Bridge differences by building relationships

It was a simple idea: Help bridge differences by building friendships – friendships across racial and cultural lines. Today, hundreds of lunches later, “Friday Friends” will celebrate those budding relationships – and show the rest of us that it's not differences that divide us. Only our attitudes about differences can do that.

No, eating lunch with someone unlike you won't magically make you adore them – or them adore you. There's no guarantee you'll even like each other. But the goal of Friday Friends was more basic – to get people “to know each other as people ... not as ‘categories.' ”

The underlying premise is this: Prejudice is often built on ignorance. Breaking down the walls that keep people from getting to know each other is essential to ridding communities of the hatred and distrust that prejudice spawns.

Mecklenburg Ministries and other groups started Friday Friends in early 2007, but its roots were much older. More than a decade ago, Charlotte banker and civic activist Joe Martin urged residents to go to lunch every Thursday with someone of a different ethnic background. Dubbed “Race Day” lunches, the effort gained traction at a time of significant racial division and mistrust in this community. Just months earlier, a white Charlotte-Mecklenburg police officer shot an unarmed black man. That sparked a citywide two-day conference on race relations designed to help the community bridge differences and find common ground.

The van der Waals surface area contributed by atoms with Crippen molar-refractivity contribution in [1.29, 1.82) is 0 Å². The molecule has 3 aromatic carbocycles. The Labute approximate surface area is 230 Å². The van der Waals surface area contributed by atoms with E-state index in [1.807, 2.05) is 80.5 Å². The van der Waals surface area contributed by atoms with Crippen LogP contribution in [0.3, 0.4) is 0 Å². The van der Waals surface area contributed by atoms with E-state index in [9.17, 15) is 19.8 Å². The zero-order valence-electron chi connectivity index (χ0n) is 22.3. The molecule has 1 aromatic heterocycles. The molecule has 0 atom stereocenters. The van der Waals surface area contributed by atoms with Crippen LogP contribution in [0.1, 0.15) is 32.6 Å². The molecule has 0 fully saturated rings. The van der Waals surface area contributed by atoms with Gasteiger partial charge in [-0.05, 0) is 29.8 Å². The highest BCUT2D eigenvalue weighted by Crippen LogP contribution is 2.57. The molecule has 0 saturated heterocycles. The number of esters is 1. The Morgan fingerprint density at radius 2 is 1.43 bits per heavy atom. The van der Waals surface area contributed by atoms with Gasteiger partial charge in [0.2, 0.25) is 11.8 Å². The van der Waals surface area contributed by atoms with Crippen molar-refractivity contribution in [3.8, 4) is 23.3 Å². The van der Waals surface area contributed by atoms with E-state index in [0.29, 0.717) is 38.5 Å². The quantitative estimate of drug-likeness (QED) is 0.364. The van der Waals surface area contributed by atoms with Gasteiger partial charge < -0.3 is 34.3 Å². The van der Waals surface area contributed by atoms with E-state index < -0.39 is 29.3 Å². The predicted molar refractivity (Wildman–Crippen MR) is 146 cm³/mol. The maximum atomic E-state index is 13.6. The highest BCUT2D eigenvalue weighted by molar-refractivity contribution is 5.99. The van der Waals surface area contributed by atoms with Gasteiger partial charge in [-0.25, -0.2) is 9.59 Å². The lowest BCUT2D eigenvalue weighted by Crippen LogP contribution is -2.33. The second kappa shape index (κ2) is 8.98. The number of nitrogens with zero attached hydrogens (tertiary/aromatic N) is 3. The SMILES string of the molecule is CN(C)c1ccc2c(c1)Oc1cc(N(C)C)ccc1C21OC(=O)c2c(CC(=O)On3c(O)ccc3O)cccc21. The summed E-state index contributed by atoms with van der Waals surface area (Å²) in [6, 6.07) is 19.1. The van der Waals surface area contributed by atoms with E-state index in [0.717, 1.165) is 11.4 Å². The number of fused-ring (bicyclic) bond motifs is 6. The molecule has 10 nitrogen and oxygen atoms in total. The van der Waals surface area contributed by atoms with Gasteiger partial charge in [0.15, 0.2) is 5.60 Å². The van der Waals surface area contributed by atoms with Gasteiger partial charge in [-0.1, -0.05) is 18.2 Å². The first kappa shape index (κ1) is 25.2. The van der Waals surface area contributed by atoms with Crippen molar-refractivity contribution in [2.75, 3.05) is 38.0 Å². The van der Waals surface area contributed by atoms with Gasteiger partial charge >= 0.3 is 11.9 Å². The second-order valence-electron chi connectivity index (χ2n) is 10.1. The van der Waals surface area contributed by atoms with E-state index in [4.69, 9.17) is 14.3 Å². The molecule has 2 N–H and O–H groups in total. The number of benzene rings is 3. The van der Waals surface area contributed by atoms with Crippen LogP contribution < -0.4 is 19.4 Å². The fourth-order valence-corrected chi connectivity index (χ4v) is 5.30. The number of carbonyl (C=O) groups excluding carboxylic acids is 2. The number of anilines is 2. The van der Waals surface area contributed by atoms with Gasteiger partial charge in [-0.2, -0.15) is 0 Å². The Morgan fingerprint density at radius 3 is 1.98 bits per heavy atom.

Still, in 2001, a Harvard University study of 40 metropolitan areas found problems. While the Charlotte area finished second in worship attendance, it scored next to last in interracial trust. Friday Friends was organized to improve that statistic.

Today, never has an idea like Friday Friends been needed more. Americans are increasingly insular, unable to disagree without being disagreeable, unwilling to listen to and consider a different point of view. People are divided politically, socially, religiously – and in a myriad of other ways. They find no encouragement to seek common ground.

But in Friday Friends, so far we see a model of how that can be done. The challenge Joe Martin threw out so many years ago still needs more takers. This community still needs people willing to work at building a community by coming together. It needs people willing to get to know others as people, not categories. What about you?